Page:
Grandparents Celebrate 70th Anniversary by Posing for the Wedding Photos They Never Had
There were no cameras at their 1946 wedding.
Grandparents Ferris and Margaret Romaire celebrated their 70th wedding anniversary by posing for the wedding photos they never had the opportunity to take.
When the couple married in November 1946 in a 15-minute ceremony, there were no cameras present to document their union.
Their granddaughter, Amanda Kleckley, thought it was important that the high school sweethearts have some images to celebrate their nuptials, even if they were a little late.
“I thought they should have photos to celebrate their special relationship,” Kleckley told InsideEdition.com.
Kleckley contacted her friend Lara Carter, who owns Lara Carter Photography, to do the Texas photo shoot.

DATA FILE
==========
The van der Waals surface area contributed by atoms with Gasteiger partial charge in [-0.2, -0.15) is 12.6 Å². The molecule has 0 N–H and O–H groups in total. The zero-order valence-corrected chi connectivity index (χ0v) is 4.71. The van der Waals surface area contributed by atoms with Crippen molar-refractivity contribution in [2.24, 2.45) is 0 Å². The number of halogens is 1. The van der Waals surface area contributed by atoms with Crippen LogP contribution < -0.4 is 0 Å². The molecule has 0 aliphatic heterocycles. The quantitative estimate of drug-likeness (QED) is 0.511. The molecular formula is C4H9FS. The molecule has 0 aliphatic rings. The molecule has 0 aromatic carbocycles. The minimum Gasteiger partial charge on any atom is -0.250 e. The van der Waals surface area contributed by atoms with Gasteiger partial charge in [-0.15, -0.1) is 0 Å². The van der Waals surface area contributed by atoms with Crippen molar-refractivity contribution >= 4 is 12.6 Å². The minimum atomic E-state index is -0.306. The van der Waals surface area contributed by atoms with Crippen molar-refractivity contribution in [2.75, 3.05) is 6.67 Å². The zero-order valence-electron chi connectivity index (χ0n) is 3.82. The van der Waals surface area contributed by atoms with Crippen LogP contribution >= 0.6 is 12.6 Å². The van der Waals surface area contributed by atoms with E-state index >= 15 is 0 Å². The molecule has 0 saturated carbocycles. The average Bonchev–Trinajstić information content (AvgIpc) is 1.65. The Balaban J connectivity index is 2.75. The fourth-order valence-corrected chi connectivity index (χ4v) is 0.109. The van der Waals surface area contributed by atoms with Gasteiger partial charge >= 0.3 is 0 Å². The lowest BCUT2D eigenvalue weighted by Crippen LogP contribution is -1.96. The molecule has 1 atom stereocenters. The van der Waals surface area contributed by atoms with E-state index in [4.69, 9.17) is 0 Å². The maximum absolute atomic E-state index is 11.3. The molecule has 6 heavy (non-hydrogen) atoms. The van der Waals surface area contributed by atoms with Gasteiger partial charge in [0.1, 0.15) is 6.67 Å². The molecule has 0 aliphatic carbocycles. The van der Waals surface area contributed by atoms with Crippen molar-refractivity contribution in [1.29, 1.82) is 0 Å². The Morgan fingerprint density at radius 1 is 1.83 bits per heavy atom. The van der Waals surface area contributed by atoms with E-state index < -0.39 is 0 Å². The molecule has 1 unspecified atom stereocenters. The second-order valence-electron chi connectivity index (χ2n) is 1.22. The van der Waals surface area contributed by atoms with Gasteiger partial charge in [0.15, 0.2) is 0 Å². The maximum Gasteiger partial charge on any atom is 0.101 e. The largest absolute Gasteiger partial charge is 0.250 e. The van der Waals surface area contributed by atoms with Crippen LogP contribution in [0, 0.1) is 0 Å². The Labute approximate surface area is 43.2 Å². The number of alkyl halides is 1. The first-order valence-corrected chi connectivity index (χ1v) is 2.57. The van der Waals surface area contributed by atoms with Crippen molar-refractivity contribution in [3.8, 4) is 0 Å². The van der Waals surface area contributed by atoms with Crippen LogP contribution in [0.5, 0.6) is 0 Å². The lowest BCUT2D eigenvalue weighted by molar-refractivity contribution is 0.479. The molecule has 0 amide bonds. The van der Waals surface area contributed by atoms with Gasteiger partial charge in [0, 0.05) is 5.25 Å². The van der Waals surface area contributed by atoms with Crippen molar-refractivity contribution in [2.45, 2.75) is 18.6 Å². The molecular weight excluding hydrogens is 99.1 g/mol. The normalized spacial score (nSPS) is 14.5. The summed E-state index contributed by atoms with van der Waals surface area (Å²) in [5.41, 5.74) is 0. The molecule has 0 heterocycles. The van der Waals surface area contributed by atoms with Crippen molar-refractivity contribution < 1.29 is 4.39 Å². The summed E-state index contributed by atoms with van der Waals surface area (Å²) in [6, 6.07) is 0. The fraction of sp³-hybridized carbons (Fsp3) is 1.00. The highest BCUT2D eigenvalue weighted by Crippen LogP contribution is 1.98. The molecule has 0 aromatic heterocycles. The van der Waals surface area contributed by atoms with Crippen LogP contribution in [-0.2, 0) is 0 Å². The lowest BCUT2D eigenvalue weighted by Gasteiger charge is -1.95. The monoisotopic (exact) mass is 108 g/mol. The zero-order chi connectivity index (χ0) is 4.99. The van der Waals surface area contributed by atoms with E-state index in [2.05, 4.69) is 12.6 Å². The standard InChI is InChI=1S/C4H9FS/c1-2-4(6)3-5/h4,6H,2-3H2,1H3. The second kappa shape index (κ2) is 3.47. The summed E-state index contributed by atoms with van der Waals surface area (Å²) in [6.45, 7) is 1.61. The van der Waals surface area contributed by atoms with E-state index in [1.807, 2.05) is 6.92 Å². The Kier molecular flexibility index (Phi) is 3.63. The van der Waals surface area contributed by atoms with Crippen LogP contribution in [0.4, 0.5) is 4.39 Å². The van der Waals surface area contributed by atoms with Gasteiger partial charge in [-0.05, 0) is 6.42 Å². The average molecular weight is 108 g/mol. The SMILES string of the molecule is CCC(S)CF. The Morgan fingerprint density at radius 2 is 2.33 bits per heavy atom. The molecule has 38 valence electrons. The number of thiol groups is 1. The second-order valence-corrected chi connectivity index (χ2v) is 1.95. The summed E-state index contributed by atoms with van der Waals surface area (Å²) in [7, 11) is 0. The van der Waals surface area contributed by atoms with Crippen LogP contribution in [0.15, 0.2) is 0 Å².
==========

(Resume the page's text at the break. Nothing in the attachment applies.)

Her 89-year-old grandma initially said she didn’t have anything fancy to wear so Kleckley’s mom took her out to find a dress.
She said her grandparents thought it was a silly idea, but when the photos were taken on October 12, they "got really into the photo shoot."
“It was fun. It was like a mini-party. My grandparents thought the whole thing was funny but as time went on they got more serious and you could tell how genuine and happy they are,” Kleckley said.
Ferris, 90, donned a suave tuxedo and Margaret wore the lavender dress she found at a thrift store for $5.
"You can see the love between them in just the way they interact with each other and laugh together as we would go from the different poses, which to me shine through in their images," Carter said of the photo shoot.
Kleckley said it was an important moment for her as well.
“My three children were at the shoot as well so it was special for me... just how lucky I feel that they are in great health and that my children also get to spend time with their great grandparents,” she said.
Although the shoot was a great memory, Kleckley said she's learned things about marriage that she will always remember, thanks to her grandparents.
“They’ve taught me to always have a sense of humor and that it’s more to resolve conflicts than to be right all the time,” said Amanda.
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